In Singson v. Isabela Sawmill,
we held that:
In determining whether an action is one the subject matter of which is not capable of pecuniary estimation this Court has adopted the criterion of first ascertaining the nature of the principal action or remedy sought. If it is primarily for the recovery of a sum of money, the claim is considered capable of pecuniary estimation, and whether jurisdiction is in the municipal courts or in the courts of first instance would depend on the amount of the claim. However, where the basic issue is something other than the right to recover a sum of money, where the money claim is purely incidental to, or a consequence of, the principal relief sought, this Court has considered such actions as cases where the subject of the litigation may not be estimated in terms of money, and are cognizable exclusively by courts of first instance (now Regional Trial Courts).
Thus, respondents correctly filed their Complaint with the RTC.
It is a settled rule in this jurisdiction that when an action is filed in court, the complaint must be accompanied by the payment of the requisite docket and filing fees.
It is not simply the filing of the complaint or appropriate initiatory pleading, but the payment of the prescribed docket fee, that vests a trial court with jurisdiction over the subject matter or nature of the action.
Section 7(b)(1) of Rule 141 of the Rules of Court provides:
SEC. 7. Clerks of Regional Trial Courts. - (a) For filing an action or a permissive counter-claim or money claim against an estate not based on judgment, or for filing with leave of court a third-party, fourth-party, etc. complaint, or a complaint-in-intervention, and for all clerical services in the same, if the total-sum claimed, exclusive of interest, or the stated value of the property in litigation, is:
x x x x
(b) For filing:
1. Actions where the value of the subject matter
cannot be estimated ........ P400.00
2. x x x
In a real action, the assessed value of the property, or if there is none, the estimated value thereof shall be alleged by the claimant and shall be the basis in computing the fees.
Since we find that the case involved the annulment of contract which is not susceptible of pecuniary estimation, thus, falling within the jurisdiction of the RTC, the docket fees should not be based on the assessed value of the subject land as claimed by petitioner in their memorandum, but should be based on Section 7(b)(1) of Rule 141. A perusal of the entries in the Legal Fees Form attached to the records would reflect that the amount of P400.00 was paid to the Clerk of Court, together with the other fees, as assessed by the Clerk of Court. Thus, upon respondents' proof of payment of the assessed fees, the RTC has properly acquired jurisdiction over the complaint. Jurisdiction once acquired is never lost, it continues until the case is terminated.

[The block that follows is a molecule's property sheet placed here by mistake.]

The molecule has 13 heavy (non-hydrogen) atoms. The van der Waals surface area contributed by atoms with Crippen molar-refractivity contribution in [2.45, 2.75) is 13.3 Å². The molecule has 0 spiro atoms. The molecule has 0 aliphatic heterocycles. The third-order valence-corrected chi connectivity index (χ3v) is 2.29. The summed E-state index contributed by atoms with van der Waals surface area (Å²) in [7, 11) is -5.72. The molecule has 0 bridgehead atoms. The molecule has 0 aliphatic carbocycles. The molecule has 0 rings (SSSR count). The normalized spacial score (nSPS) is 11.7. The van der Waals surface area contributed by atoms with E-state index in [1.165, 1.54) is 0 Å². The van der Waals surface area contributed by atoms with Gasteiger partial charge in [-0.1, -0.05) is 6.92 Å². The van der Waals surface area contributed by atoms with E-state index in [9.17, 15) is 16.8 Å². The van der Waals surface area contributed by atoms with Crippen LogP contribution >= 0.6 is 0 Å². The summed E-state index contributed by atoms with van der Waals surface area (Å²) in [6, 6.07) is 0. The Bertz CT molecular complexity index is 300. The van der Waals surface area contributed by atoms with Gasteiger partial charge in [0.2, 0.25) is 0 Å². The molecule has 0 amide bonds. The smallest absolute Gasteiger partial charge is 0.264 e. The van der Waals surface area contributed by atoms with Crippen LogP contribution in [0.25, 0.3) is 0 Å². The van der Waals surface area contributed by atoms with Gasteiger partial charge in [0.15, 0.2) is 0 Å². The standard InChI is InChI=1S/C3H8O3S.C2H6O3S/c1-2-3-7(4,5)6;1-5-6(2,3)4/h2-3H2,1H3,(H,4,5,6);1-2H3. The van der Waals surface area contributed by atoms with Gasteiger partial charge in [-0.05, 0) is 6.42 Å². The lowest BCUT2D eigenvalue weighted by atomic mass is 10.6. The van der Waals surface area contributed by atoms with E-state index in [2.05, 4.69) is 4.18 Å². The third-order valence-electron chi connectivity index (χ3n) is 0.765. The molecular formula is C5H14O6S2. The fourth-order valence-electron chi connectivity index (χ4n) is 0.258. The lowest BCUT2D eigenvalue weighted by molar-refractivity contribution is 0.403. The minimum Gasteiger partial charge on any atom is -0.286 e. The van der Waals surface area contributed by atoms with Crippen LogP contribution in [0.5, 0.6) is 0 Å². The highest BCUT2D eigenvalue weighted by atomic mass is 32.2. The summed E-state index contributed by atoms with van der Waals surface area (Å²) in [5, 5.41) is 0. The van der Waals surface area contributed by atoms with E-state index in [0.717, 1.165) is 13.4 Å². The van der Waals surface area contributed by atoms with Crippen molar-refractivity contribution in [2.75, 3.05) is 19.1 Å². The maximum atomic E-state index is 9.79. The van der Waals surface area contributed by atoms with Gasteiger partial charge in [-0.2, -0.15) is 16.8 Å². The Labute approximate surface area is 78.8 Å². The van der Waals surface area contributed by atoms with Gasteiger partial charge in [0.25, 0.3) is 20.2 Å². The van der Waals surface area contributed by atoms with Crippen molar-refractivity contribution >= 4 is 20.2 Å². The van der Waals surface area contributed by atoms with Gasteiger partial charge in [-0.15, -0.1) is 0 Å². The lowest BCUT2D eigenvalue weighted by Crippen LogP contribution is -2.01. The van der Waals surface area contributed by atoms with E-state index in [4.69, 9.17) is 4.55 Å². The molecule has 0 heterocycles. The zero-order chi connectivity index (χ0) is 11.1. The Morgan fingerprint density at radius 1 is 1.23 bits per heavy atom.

Notably, petitioner's claim that the RTC did not acquire jurisdiction in this case is premised on her contention that respondents violated SC Circular No. 7 issued on March 24, 1998 requiring that all complaints must specify the amount of damages sought not only in the body of the pleadings but also in the prayer to be accepted and admitted for filing. Petitioner argues that respondents alleged in paragraph 13 of their Complaint that:
(T)he reasonable rental for the use of the [subject] land is P2,000.00 per hectare, every crop time, once every four months, or P6,000.00 a year per hectare; that defendants in proportion and length of time of their respective occupancy is and/or are jointly and severally liable to plaintiffs of the produce thereby in the following proportions, viz: (a) for defendant Ceferina de Ungria for a period of time claimed by her as such; (b) for defendants Dolores Cagautan, a certain alias "Dory," and PO1 Jonas Montales, of an undetermined area, the latter having entered the area sometime in 1998 and defendant alias "Dory," only just few months ago; that defendant Ignacio Olarte and Zacasio Puutan of occupying about one-half hectare each.
and in their prayer asked:
x x x Ordering the defendants, jointly and severally, in proportion to the length and area of their respective occupancy, to pay reasonable rentals to the plaintiffs in the proportion and amount assessed in paragraph 13 of the First Cause of Action.
x x x x
(a) Ordering the defendants, jointly and severally, to pay plaintiffs actual and compensatory damages such as are proved during the hearing of this case;
(b) Ordering the defendants, jointly and severally, to pay plaintiffs attorneys' fees and moral damages, all to be proved during the hearing of this case.
Thus, the RTC should have dismissed the case, since respondents did not specify the amount of damages in their prayer.
We are not persuaded.
SC Circular No. 7 was brought about by our ruling in Manchester Development Corporation v. Court of Appeals
where we held that a pleading which does not specify in the prayer the amount of damages being asked for shall not be accepted or admitted, or shall otherwise be expunged from the record; and that the Court acquires jurisdiction over any case only upon the payment of the prescribed docket fee.